Last week the Greater Manchester Housing Providers (GMHP) unveiled its manifesto and offered a pledge to build 16,000 new homes over the next five years. Here, Lee Sugden, chief executive of Salix Homes, offers his personal take on this commitment and why it matters
I was born in 1970 in Rochdale, Lancashire. A traditional mill town that had boomed in the Industrial Revolution. With its wet climate perfect for cotton spinning, it led the world with wealth and prosperity for the mill owners. It also spawned the Cooperative movement – famous the world-over.
Soon after I was born, on 1 April 1974, Greater Manchester was created following the Local Government Act of 1972, and the identity of my place of birth was aligned with this new regional entity.
In the intervening years, this new identity did not, however, seem to dampen the pioneering spirit of Rochdale or the nine other boroughs across the city region.
Indeed, Greater Manchester has continued to blaze a trail for others to follow: Urban conurbations the length and breadth of the country need look no further than our city region to see how collaboration can work.
Manchester Airport is part owned by the 10 local authorities of Greater Manchester; the development of a tram system has brought many of the boroughs closer together over recent years; and of course last year, Andy Burnham was elected the first Mayor of Greater Manchester, with devolved powers, only exceeded by the London Mayor
So, what does this have to with housing? Well, as with many other areas, housing provision has also changed over time, with many councils using either the arms-length (ALMO) or stock transfer routes to lever in much-needed investment to social housing provision.
And social housing plays such a vital role in Greater Manchester, with double the national average density of social housing in the region, more than 250,000 homes housing one in five of the population.
Some years ago, way before the Metro Mayor was elected, housing leaders in Greater Manchester realised that a collective voice could shout louder than the individual components (although there are some who would challenge this assumption) and 17 of the region’s social housing providers decided to hold regular meetings to explore areas where working together they could make a bigger impact.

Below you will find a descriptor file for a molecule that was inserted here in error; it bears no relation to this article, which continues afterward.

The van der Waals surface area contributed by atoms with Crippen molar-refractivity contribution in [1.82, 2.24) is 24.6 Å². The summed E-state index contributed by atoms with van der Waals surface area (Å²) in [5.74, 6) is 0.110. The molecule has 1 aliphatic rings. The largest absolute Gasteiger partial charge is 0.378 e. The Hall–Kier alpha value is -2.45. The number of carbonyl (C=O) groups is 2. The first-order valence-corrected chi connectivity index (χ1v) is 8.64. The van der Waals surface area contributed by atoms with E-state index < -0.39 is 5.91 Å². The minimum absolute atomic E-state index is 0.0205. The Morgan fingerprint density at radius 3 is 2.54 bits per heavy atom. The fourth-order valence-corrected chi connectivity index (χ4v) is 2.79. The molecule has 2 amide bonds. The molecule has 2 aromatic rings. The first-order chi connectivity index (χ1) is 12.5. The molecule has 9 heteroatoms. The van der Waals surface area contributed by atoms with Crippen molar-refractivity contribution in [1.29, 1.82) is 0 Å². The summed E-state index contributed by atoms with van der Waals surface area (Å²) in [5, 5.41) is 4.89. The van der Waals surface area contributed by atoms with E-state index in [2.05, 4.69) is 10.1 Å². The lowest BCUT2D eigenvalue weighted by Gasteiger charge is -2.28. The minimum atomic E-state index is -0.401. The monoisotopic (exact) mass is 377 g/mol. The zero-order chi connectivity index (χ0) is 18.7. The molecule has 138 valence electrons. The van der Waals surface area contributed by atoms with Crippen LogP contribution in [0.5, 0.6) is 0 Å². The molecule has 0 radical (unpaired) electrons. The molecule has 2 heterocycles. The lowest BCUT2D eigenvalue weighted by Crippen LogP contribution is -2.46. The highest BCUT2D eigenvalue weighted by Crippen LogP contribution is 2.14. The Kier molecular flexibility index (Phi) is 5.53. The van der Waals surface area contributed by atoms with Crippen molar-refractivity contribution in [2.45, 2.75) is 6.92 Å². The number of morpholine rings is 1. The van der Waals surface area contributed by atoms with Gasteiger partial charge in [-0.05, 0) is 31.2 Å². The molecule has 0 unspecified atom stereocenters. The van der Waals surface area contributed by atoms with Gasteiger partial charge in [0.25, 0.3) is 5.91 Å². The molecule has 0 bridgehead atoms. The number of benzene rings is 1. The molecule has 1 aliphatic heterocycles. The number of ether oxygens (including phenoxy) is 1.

Greater Manchester Housing Providers (GMHP) was born.
Today, all the significant housing providers in the region play a role in GMHP, and with an increasing profile for Metropolitan Mayors and devolution deals, the foresight of the benefits of collaboration some years ago have placed GMHP at the forefront of Greater Manchester’s policy makers.
Today GMHP members are gripped by the inescapable challenges of the housing crisis. Already GMHP has developed and is delivering the most successful Social Impact Bond to respond to street homelessness in the UK. The partnership has also created a unique joint venture with local authority partners to bring additional new housing to places that desperately need it.
It’s pioneering stuff, but we recognise we need to do more.
At a special meeting of the Greater Manchester All Party Parliamentary Group last week, GMHP launched a new ambition to deliver for Greater Manchester. This sets out five ambitions to stretch further our contribution to the region and reaches out to all partners to work together, to innovate, and ultimately, to explore new ways to continue the evolution of collaboration in Greater Manchester.
GMHP members have a track record of being the ‘go to’ partners to tackle some of the key challenges facing the region and already play a major role in delivering the 227,000 more homes needed across the city region over the next 20 years.
We have the capacity, determination and infrastructure to build even more homes, create more jobs, tackle homelessness, connect health and housing and maximise the Greater Manchester pound.
We’ve made a start but we cannot achieve all these alone. It is only by continuing our long history of working together that we can make a real difference to the lives and opportunities for residents of the region, lives that start with a warm, safe place to put down roots in a community, in a place that you can call home.
Greater Manchester has blazed a trail for so much of the fabric of modern society, and its collaboration at regional level is part of that.
GMHP is proving that this collaboration can work for housing as well and is setting a blueprint for how the housing sector in the country’s devolved areas can work together to tackle the big housing issues facing our regions.
This is our ambition to deliver.
Read GMHP’s Ambition to Deliver manifesto at www.gmhousing.co.uk
Follow the consortium on Twitter @gmhousing
Lee Sugden is chief executive of Salix Homes.